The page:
We were so distracted by the storm’s messy aftermath that it took a while to realize that things had gotten really quiet. I saw birds as soon as the storm was over—the usual blue jays, mourning doves, and chickadees, plus a flock of (presumably) migrating flickers, as well as the pileated woodpecker, who made his first appearance in years although we hear him often—but the sparrows and finches and thrushes went AWOL. My bird feeders stopped needing refills, and the mornings and evenings grew eerily quiet. What happened to the other birds?
Yes, it’s migration time, which normally changes the backyard equation. But the numbers are way down, too abruptly. I keep note all year, and any time my mom visits we do a formal checklist. So we know, from past years’ records, who should be in the neighborhood.
Our range for any year is 35-42 species at peak of spring/summer, down to 15-19 in depth of winter. In the transition times, we average mid-20s. Yet two weeks after the storm we counted a mere 16 species over 4 days of good weather, with the wildflowers, fruits, and foliage still in full bloom and insects aplenty.
It’s a well-known phenomenon that big storms displace birds, sometimes well outside their normal range. Birdwatchers take advantage of this to expand their life-lists. Indeed, an online search for information showed many reports of southern seabirds blown inland by Irene. There was no mention, however, of land birds blown out to sea.
Of course, only sailors and fishermen would notice, and they probably aren’t plugged into the bird-sighting network. So we will likely never know. It’s worrisome, though, because despite Irene’s catastrophic rains, the storm wasn’t particularly violent in these parts. The wind portion of the event was short and within the scope of ordinary weather. Habitat damage was localized; in our area, just spot road destruction and a few downed trees. There’s nothing to suggest that our birds lost food or shelter, or gained predators, or were simply blasted away.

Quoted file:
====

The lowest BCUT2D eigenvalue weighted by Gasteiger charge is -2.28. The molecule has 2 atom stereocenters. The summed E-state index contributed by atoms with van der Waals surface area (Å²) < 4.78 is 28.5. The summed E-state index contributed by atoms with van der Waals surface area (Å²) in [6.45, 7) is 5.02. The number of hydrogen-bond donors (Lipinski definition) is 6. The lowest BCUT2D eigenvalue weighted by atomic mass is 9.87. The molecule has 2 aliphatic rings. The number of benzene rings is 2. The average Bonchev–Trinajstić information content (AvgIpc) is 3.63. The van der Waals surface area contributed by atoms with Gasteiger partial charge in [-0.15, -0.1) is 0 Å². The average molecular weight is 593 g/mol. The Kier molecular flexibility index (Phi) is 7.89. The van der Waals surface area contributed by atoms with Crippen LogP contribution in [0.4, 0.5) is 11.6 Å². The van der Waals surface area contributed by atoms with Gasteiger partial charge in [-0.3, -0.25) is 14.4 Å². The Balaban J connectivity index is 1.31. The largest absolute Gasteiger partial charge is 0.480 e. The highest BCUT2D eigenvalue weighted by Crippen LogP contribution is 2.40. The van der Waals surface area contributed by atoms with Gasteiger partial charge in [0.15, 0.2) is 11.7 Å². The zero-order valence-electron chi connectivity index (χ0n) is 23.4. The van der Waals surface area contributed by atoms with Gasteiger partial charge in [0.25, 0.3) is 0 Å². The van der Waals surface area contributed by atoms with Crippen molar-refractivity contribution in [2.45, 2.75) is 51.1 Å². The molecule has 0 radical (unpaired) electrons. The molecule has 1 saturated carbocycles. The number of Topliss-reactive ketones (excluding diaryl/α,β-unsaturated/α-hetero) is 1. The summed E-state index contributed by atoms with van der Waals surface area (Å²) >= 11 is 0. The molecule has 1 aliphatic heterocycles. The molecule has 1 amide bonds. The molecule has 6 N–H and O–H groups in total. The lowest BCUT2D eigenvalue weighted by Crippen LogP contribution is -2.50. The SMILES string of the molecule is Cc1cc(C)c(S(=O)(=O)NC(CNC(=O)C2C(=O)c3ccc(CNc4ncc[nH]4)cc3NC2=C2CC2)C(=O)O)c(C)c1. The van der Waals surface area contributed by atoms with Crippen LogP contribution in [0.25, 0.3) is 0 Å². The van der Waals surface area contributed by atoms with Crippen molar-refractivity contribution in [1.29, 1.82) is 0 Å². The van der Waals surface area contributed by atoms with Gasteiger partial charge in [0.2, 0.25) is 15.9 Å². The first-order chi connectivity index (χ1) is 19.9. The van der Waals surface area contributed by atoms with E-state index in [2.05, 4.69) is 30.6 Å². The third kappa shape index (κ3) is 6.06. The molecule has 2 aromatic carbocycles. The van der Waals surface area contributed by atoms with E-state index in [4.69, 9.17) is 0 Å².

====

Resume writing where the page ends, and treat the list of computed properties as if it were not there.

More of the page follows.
So where did they go?
All I can think of is the storm mass was larger and more powerful than I understand, and sucked many migrants way off track, and they kept going from wherever they landed. Birds that I recognize as migrants, such as goldfinches, hummingbirds, and phoebes, have been popping up in onesies and twosies but just passing through. The other day we saw a kettle of hawks circling high, with a skein of geese even higher above them. But the normal routine of waterfowl gathering and honking has not occurred at all.
We haven’t seen one song sparrow, which is usually the first to arrive and last to leave and can be utterly relied upon for a daily appearance. The juncos, which started coming a month ago, disappeared again overnight. A house wren, one of which had been ubiquitous and constantly singing before the storm, showed up for one day a few weeks after. And the wood thrush and veery, who normally stay until a killing frost, are long gone. Even the robins are missing. Ordinarily, we see or hear several a day, but I’ve only noticed three in the weeks since the storm.
We’re down to resident winter birds already. Ravens and barred owls, who live here year round, tend to be noisy and visible after the migrants have shipped out. Yep, there they are, almost every day now. The woodpeckers, chickadees, and nuthatches never depart, and they too are increasing activity. Just this morning, though, I spotted two chipping sparrows in the garden after many days of conspicuous absence. They are probably migrating, like the hummingbirds glimpsed last week, so that’s I suspect that’s it for them.
It will be interesting to see who comes back in the spring. I hope there were no big population wipeouts, and all the birds currently absent are happily in transit somewhere else.